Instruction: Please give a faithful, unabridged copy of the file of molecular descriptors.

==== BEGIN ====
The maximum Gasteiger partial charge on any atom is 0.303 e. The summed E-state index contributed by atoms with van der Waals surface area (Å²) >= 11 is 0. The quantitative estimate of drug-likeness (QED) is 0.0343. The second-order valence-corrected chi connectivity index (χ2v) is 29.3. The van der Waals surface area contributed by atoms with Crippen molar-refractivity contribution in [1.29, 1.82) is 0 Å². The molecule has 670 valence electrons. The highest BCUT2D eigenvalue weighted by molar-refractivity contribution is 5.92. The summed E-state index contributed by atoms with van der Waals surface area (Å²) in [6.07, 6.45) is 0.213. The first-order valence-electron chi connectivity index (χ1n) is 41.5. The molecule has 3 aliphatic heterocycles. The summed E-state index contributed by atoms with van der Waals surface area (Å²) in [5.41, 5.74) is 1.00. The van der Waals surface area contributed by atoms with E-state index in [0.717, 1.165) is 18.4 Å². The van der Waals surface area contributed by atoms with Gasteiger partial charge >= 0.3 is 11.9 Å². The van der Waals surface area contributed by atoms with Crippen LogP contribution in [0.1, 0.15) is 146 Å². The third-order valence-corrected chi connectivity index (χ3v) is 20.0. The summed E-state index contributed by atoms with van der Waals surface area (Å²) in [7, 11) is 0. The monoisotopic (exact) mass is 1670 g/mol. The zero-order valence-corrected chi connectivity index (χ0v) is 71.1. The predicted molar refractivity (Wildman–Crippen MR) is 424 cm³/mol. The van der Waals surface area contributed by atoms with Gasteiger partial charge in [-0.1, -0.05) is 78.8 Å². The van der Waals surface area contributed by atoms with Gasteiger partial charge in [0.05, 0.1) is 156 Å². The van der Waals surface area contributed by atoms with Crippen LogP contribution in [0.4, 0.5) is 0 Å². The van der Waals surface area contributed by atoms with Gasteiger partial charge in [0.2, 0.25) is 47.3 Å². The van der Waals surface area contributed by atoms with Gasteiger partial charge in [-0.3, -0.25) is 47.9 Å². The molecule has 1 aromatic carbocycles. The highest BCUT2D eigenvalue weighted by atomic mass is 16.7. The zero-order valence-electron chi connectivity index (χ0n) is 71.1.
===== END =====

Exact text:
The maximum Gasteiger partial charge on any atom is 0.303 e. The summed E-state index contributed by atoms with van der Waals surface area (Å²) >= 11 is 0. The quantitative estimate of drug-likeness (QED) is 0.0343. The second-order valence-corrected chi connectivity index (χ2v) is 29.3. The van der Waals surface area contributed by atoms with Crippen molar-refractivity contribution in [1.29, 1.82) is 0 Å². The molecule has 670 valence electrons. The highest BCUT2D eigenvalue weighted by molar-refractivity contribution is 5.92. The summed E-state index contributed by atoms with van der Waals surface area (Å²) in [6.07, 6.45) is 0.213. The first-order valence-electron chi connectivity index (χ1n) is 41.5. The molecule has 3 aliphatic heterocycles. The summed E-state index contributed by atoms with van der Waals surface area (Å²) in [5.41, 5.74) is 1.00. The van der Waals surface area contributed by atoms with E-state index in [0.717, 1.165) is 18.4 Å². The van der Waals surface area contributed by atoms with Gasteiger partial charge >= 0.3 is 11.9 Å². The van der Waals surface area contributed by atoms with Crippen LogP contribution in [0.1, 0.15) is 146 Å². The third-order valence-corrected chi connectivity index (χ3v) is 20.0. The summed E-state index contributed by atoms with van der Waals surface area (Å²) in [7, 11) is 0. The monoisotopic (exact) mass is 1670 g/mol. The zero-order valence-corrected chi connectivity index (χ0v) is 71.1. The predicted molar refractivity (Wildman–Crippen MR) is 424 cm³/mol. The van der Waals surface area contributed by atoms with Gasteiger partial charge in [-0.1, -0.05) is 78.8 Å². The van der Waals surface area contributed by atoms with Gasteiger partial charge in [0.05, 0.1) is 156 Å². The van der Waals surface area contributed by atoms with Crippen LogP contribution in [0.4, 0.5) is 0 Å². The van der Waals surface area contributed by atoms with Gasteiger partial charge in [0.2, 0.25) is 47.3 Å². The van der Waals surface area contributed by atoms with Gasteiger partial charge in [-0.3, -0.25) is 47.9 Å². The molecule has 1 aromatic carbocycles. The highest BCUT2D eigenvalue weighted by atomic mass is 16.7. The zero-order valence-electron chi connectivity index (χ0n) is 71.1.